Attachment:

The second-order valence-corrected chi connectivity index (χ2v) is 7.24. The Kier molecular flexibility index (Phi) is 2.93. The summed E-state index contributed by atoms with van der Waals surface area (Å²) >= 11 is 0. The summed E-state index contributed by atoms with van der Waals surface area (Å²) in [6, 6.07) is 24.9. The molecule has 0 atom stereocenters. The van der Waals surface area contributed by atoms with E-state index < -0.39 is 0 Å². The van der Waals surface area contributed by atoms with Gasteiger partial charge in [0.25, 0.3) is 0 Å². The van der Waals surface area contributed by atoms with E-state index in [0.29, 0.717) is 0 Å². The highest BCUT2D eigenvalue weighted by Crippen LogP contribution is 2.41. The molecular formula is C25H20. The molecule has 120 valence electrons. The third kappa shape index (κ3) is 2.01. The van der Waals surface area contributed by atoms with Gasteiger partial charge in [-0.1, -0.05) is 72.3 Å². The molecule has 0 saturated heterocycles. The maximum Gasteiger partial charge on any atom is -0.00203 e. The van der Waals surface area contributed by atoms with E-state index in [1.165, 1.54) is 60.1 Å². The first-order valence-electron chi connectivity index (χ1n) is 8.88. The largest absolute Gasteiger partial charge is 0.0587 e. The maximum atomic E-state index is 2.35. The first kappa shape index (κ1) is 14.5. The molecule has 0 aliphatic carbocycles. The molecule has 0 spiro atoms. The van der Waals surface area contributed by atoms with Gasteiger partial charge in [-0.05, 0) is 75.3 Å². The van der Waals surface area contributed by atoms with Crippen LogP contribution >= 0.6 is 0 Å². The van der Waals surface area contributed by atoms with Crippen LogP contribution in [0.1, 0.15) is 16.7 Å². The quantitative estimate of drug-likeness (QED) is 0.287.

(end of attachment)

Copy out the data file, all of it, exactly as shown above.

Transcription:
The second-order valence-corrected chi connectivity index (χ2v) is 7.24. The Kier molecular flexibility index (Phi) is 2.93. The summed E-state index contributed by atoms with van der Waals surface area (Å²) >= 11 is 0. The summed E-state index contributed by atoms with van der Waals surface area (Å²) in [6, 6.07) is 24.9. The molecule has 0 atom stereocenters. The van der Waals surface area contributed by atoms with E-state index < -0.39 is 0 Å². The van der Waals surface area contributed by atoms with Gasteiger partial charge in [0.25, 0.3) is 0 Å². The van der Waals surface area contributed by atoms with E-state index in [0.29, 0.717) is 0 Å². The highest BCUT2D eigenvalue weighted by Crippen LogP contribution is 2.41. The molecular formula is C25H20. The molecule has 120 valence electrons. The third kappa shape index (κ3) is 2.01. The van der Waals surface area contributed by atoms with Gasteiger partial charge in [-0.1, -0.05) is 72.3 Å². The molecule has 0 saturated heterocycles. The maximum Gasteiger partial charge on any atom is -0.00203 e. The van der Waals surface area contributed by atoms with E-state index in [1.165, 1.54) is 60.1 Å². The first-order valence-electron chi connectivity index (χ1n) is 8.88. The largest absolute Gasteiger partial charge is 0.0587 e. The maximum atomic E-state index is 2.35. The first kappa shape index (κ1) is 14.5. The molecule has 0 aliphatic carbocycles. The molecule has 0 spiro atoms. The van der Waals surface area contributed by atoms with Gasteiger partial charge in [-0.05, 0) is 75.3 Å². The van der Waals surface area contributed by atoms with Crippen LogP contribution >= 0.6 is 0 Å². The van der Waals surface area contributed by atoms with Crippen LogP contribution in [0.1, 0.15) is 16.7 Å². The quantitative estimate of drug-likeness (QED) is 0.287.